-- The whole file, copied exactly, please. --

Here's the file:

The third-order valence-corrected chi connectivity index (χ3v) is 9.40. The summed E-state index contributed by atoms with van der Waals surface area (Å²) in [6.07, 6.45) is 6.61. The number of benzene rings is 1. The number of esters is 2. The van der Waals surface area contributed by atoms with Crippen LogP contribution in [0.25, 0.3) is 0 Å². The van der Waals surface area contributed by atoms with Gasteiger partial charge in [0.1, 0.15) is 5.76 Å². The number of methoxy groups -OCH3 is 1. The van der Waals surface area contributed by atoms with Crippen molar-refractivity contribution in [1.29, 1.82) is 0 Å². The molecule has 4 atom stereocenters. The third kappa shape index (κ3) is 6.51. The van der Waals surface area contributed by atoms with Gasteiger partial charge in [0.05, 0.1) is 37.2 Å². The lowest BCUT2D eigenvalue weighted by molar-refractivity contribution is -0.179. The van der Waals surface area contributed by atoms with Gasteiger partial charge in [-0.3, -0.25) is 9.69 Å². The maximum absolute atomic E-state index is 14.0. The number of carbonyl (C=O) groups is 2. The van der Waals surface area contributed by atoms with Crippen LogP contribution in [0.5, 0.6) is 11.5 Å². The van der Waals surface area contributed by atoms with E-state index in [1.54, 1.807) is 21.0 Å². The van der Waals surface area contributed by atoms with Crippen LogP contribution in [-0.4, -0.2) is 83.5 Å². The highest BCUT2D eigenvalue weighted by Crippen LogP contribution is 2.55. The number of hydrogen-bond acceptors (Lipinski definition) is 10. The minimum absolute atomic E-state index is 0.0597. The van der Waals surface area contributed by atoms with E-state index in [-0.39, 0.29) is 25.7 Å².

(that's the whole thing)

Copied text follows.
The third-order valence-corrected chi connectivity index (χ3v) is 9.40. The summed E-state index contributed by atoms with van der Waals surface area (Å²) in [6.07, 6.45) is 6.61. The number of benzene rings is 1. The number of esters is 2. The van der Waals surface area contributed by atoms with Crippen LogP contribution in [0.25, 0.3) is 0 Å². The van der Waals surface area contributed by atoms with Gasteiger partial charge in [0.1, 0.15) is 5.76 Å². The number of methoxy groups -OCH3 is 1. The van der Waals surface area contributed by atoms with Crippen molar-refractivity contribution in [1.29, 1.82) is 0 Å². The molecule has 4 atom stereocenters. The third kappa shape index (κ3) is 6.51. The van der Waals surface area contributed by atoms with Gasteiger partial charge in [0.05, 0.1) is 37.2 Å². The lowest BCUT2D eigenvalue weighted by molar-refractivity contribution is -0.179. The van der Waals surface area contributed by atoms with Gasteiger partial charge in [-0.3, -0.25) is 9.69 Å². The maximum absolute atomic E-state index is 14.0. The number of carbonyl (C=O) groups is 2. The van der Waals surface area contributed by atoms with Crippen LogP contribution in [0.5, 0.6) is 11.5 Å². The van der Waals surface area contributed by atoms with E-state index in [1.54, 1.807) is 21.0 Å². The van der Waals surface area contributed by atoms with Crippen LogP contribution in [-0.4, -0.2) is 83.5 Å². The highest BCUT2D eigenvalue weighted by Crippen LogP contribution is 2.55. The number of hydrogen-bond acceptors (Lipinski definition) is 10. The minimum absolute atomic E-state index is 0.0597. The van der Waals surface area contributed by atoms with E-state index in [-0.39, 0.29) is 25.7 Å².